If we install standalone Ubuntu server, and want it to be accessible via remote desktop, we have to do some extra task. Since, ubuntu-server comes without any desktop application, i.e. no GUI possible, only terminal. Thats cool if you are familiar with command line terminal. If you still want to make your server available via remote desktop, we have to install the desktop application in the server. The program we need for remote desktop is xrdp.

So, we install it using terminal as follows:

sudo apt update
sudo apt upgrade
sudo apt install xrdp
sudo apt install ubuntu-mate-core ubuntu-mate-desktop 
echo mate-session >~/.xsession
sudo service xrdp restart


Then we are ready to connect using rdesktop from Linux and remote desktop from windows based systems.





Saturday, August 19, 2017

More on Software Testing

In this article, I am going to write more about software testing. The quality control of a software product is carried out in different software testing methodologies. The software testing is a phase that should not be neglected, because if a defect is found at the time of software delivery, the cost will be increased by 10 times, and will be 20 times more at the maintenance phase. So, it is recommended to carry out testing when the software development begins.

Software Phases

There are 5 main phases of software development:

1) Documentation: Requirement analysis, design document, test documents
2) Coding/Execution: The development phase
3) Testing: Different testing methodologies
4) Deployment : The software is delivered to the customer
5) Maintenance: After deployment, if any failure is detected.

Software Testing

The software testing can be broadly categorized into two categories:

A. Blackbox Testing: Tested overall functionalities of the software without knowing the details of the implementation, or design.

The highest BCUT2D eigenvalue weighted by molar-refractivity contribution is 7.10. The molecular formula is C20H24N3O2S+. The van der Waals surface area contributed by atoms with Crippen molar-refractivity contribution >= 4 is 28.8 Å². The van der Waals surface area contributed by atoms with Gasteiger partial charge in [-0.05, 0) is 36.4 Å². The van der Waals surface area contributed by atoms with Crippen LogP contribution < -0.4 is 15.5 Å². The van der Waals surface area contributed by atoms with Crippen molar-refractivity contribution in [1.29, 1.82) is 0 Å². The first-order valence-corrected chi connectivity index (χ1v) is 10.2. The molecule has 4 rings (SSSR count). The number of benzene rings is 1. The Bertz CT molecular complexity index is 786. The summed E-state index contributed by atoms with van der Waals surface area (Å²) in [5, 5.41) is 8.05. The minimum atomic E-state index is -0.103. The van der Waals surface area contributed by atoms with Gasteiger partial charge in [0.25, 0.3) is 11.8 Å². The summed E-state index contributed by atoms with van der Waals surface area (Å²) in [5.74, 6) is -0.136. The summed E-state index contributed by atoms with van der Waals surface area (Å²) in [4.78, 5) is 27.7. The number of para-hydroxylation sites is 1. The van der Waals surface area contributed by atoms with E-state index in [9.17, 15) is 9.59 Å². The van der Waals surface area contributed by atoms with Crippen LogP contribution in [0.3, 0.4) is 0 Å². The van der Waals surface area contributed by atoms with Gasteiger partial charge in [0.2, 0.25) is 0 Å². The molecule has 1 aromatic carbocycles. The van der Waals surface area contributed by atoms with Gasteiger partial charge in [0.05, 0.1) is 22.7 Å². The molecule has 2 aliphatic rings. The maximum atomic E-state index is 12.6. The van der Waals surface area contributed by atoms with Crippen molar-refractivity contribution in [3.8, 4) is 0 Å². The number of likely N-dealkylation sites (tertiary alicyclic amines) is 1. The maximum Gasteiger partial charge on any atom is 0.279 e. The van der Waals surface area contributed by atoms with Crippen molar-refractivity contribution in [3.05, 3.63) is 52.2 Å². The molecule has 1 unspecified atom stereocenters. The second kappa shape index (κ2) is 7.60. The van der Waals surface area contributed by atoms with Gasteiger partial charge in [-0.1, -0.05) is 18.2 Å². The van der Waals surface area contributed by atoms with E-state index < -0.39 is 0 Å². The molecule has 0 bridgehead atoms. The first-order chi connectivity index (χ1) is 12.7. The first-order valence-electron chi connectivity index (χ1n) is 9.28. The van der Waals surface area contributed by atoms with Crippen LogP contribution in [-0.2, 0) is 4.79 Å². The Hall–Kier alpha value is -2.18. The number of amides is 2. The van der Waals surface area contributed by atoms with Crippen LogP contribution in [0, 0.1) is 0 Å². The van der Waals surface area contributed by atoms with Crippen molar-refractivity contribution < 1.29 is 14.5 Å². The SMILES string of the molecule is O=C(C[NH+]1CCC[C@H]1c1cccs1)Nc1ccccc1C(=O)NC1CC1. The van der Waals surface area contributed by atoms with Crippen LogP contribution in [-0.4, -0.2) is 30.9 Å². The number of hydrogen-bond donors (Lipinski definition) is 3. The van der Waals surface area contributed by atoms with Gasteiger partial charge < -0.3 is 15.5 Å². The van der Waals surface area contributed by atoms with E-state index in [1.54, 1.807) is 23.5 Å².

B. Whitebox Testing: White box testing also considers the implementation details, software design, database design.


Defect & Failure: If a defect reached to end-user, it is failure. 60% defects are prone to exist in design phase and 40% defects in development phase.

Testing Process

The testing process

Unit Testing => Integration Testing => System Testing => Acceptance Testing

Acceptance testing is carried out alpha-testing(carried out in development site) and beta-testing(tested by actual customer).


When a bug is found or some module is changed/added, we have to carry out
1) Confirmation Testing: Confirm that the bug/defect is fixed.
2) Regression Testing: Testing if all other parts of software( or module) are working

More...

We must be also concerned with

1) Defect cascading: A defect can be propagated to other modules and affects those modules too, this is called cascading.
2) Cohabiting Software: When software is installed in actual end-user machine, there might be other software installed which using the same shared libraries or resources. In this scenario, the other software need to be carried out testing.